uManyano lomama is the longest-standing and most prolific African women’s organisation, recognised by its distinct uniforms and Thursday prayer meetings. In Devout domesticity? A century of African women’s Christianity in South Africa (1999), Deborah Gaitskell argues that the nature of the gendered and racialised missionary project saw Christianity and Methodism used to enforce the patriarchal ordering of gender roles for women. In addition to this, the imposition of Victorian Christianity offered black women “a way to escape from pre-Christian society”. Furthermore, through the gendering of spirituality and missionary work, devout domestication ensured that women prayer meetings and gatherings were infused with tasks that intersected with long-established ideas relating to motherhood, Christianity, and the private sphere. However, oomama boManyano have since reconfigured their identities, and implore us to think differently about the workings of these intersections and how they offer complex understandings of motherhood.
Motherhood for black women has often come under strain within various political climates in South Africa. During colonialism and the tyranny of the apartheid state, motherhood for black women was often expressed through the iconography of the militarised mother who was active in liberation politics. Militarised motherhood, particularly for the black mother in apartheid South Africa, offered a different version of what it meant to be a political mother rather than reinforce narrow understandings of motherhood that were previously described and associated with Victorian motherhood. Black motherhood came under the overreaching nature of apartheid violence, which meant that the site of struggle shifted to the home and community, a sphere in which women have particular responsibility and which they feel particularly obliged to defend.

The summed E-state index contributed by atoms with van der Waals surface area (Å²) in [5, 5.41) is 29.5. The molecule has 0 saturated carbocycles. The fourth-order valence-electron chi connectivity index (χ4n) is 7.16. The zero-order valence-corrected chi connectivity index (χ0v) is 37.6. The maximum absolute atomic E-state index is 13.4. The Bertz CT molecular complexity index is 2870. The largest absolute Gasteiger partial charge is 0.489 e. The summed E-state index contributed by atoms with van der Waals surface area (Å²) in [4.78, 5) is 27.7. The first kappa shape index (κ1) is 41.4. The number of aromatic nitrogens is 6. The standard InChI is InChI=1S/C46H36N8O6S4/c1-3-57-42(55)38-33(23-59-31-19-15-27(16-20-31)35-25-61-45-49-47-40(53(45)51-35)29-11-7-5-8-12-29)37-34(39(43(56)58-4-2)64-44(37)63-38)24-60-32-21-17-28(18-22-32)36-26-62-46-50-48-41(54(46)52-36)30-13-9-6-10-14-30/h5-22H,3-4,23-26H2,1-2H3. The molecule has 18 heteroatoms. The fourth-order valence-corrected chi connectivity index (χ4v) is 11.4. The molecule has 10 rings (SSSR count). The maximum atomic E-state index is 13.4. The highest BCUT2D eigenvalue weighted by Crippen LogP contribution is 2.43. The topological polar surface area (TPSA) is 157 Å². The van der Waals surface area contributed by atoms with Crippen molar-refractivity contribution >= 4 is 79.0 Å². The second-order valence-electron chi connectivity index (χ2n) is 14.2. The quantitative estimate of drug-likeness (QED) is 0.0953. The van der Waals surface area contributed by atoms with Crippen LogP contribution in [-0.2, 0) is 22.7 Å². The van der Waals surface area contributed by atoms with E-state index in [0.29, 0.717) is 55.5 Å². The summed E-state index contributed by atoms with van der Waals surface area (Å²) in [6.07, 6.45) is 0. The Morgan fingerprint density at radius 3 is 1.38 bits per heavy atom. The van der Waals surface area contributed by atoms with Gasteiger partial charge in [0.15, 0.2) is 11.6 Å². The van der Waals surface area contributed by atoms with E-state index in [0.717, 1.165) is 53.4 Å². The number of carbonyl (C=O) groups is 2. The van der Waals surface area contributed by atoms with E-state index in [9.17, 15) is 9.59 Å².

This blurred the lines of where the public and private sphere began and redefined spaces where mothering took place. Furthermore, this destabilised Victorian ideals attached to motherhood and saw black women use “unconventional” spaces to confront the intimacy of apartheid violence. It is then not surprising that spaces such as uManyano lomama transformed from a constrained and religion-infused domestic/private sphere to one which placed the treating of motherhood at the center of South Africa’s public apartheid sphere through the use of the church and their spirituality. Prayer meetings, which are now well known as uLwesine lomama (Thursdays dedicated to prayer for oomama boManyano) coincided with the day black domestic workers were off duty from the white households they worked in. This day of prayer has been the heartbeat to the mothering work of oomama boManyano, as it was used to pray against the violence of apartheid rule and offered black women the space to devise theologies of survival.